Developing Fine-scale Urban Drainage Models Using Remote Sensing and GIS Techniques

Moh Moh Lin Khin, Wai Yeung Yan, Darko Joksimovic and Ahmed Shaker Department of Civil Engineering, Ryerson University, Toronto, ON, Canada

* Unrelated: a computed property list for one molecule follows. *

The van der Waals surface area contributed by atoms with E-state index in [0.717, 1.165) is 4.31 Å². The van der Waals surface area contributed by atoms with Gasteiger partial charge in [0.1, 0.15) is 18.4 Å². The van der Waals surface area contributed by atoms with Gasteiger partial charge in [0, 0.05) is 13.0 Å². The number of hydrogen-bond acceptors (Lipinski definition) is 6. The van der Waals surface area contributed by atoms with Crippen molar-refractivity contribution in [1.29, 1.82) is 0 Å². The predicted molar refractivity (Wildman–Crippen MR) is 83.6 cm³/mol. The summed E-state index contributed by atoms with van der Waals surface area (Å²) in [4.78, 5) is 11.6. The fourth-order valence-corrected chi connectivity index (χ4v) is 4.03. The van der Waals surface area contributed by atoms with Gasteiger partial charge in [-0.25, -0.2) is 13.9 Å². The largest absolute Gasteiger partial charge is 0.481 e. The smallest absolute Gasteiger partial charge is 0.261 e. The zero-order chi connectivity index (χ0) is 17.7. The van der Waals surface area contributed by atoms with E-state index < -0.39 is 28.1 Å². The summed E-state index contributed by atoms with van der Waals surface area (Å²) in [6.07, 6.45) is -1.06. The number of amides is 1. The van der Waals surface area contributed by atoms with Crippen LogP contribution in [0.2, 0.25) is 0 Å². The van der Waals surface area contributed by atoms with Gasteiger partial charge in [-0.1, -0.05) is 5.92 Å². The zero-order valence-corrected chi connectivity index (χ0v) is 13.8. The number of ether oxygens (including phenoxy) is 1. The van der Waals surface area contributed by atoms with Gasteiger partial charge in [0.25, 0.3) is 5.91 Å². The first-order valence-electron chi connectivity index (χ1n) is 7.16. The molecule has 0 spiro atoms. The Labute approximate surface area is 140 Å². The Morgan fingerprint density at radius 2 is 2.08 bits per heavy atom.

Within a wide range of best management practices (BMPs) for stormwater management in urban areas, there has been an increasing interest in source control measures in recent years. Source controls such as Low Impact Development (LID) techniques are also potentially attractive as retrofit options for areas that lack available land for stormwater management ponds to be implemented, but contribute to degradation of receiving water bodies. Development and running of hydrologic and hydraulic models are required to estimate the potential of LIDs to provide increased control of both quantity and quality of urban runoff. Traditional lumped models used in drainage system design and sizing of end-of-pipe controls may not be appropriate for modelling LIDs, which are typically distributed and small in size relative to catchment areas. Hence, fine-scale urban drainage models may be required to accurately estimate the benefit that LIDs may provide, requiring detailed representation of developed drainage areas. While detailed data required for the development of fine-scale models may be available for large municipalities in Canada, smaller communities typically lack such information and may benefit from using more broadly available remote sensed data. Satellite remote sensing has been demonstrated as a viable approach for acquiring topographic information to serve urban drainage modelling in a large spatial extent. Classification and extraction of land cover information are of particular importance to the development of a fine-scale hydrologic model in a complex urban environment. Thus, WorldView-2 satellite imagery is utilized in this study to extract land cover information. We present the use of remotely sensed data for detailed land cover classification, and demonstrate how the extracted information is used to construct homogeneous-area hydrologic models with the USEPA storm water management model (SWMM). The expected results of this approach pave the way for evaluating LID retrofit options and benefits accurately in situations where detailed drainage area information is not available.

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